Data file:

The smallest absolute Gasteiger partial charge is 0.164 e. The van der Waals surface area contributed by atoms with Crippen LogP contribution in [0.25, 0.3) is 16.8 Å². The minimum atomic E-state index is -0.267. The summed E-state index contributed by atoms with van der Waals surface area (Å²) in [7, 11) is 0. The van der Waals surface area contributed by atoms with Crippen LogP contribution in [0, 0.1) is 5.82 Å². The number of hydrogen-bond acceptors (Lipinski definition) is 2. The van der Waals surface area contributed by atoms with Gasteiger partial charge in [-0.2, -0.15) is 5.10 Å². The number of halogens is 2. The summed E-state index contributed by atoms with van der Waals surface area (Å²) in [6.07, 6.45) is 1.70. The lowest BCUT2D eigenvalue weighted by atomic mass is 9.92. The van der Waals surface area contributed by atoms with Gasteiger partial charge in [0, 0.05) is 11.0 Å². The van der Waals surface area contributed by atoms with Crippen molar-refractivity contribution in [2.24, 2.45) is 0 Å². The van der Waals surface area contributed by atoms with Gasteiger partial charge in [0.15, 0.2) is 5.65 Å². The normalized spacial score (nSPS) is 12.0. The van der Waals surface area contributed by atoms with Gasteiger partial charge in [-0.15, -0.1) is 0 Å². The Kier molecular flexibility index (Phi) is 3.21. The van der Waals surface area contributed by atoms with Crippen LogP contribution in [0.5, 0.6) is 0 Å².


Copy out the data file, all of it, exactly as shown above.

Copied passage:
The smallest absolute Gasteiger partial charge is 0.164 e. The van der Waals surface area contributed by atoms with Crippen LogP contribution in [0.25, 0.3) is 16.8 Å². The minimum atomic E-state index is -0.267. The summed E-state index contributed by atoms with van der Waals surface area (Å²) in [7, 11) is 0. The van der Waals surface area contributed by atoms with Crippen LogP contribution in [0, 0.1) is 5.82 Å². The number of hydrogen-bond acceptors (Lipinski definition) is 2. The van der Waals surface area contributed by atoms with Gasteiger partial charge in [-0.2, -0.15) is 5.10 Å². The number of halogens is 2. The summed E-state index contributed by atoms with van der Waals surface area (Å²) in [6.07, 6.45) is 1.70. The lowest BCUT2D eigenvalue weighted by atomic mass is 9.92. The van der Waals surface area contributed by atoms with Gasteiger partial charge in [0, 0.05) is 11.0 Å². The van der Waals surface area contributed by atoms with Crippen molar-refractivity contribution in [2.24, 2.45) is 0 Å². The van der Waals surface area contributed by atoms with Gasteiger partial charge in [0.15, 0.2) is 5.65 Å². The normalized spacial score (nSPS) is 12.0. The van der Waals surface area contributed by atoms with Gasteiger partial charge in [-0.15, -0.1) is 0 Å². The Kier molecular flexibility index (Phi) is 3.21. The van der Waals surface area contributed by atoms with Crippen LogP contribution in [0.5, 0.6) is 0 Å².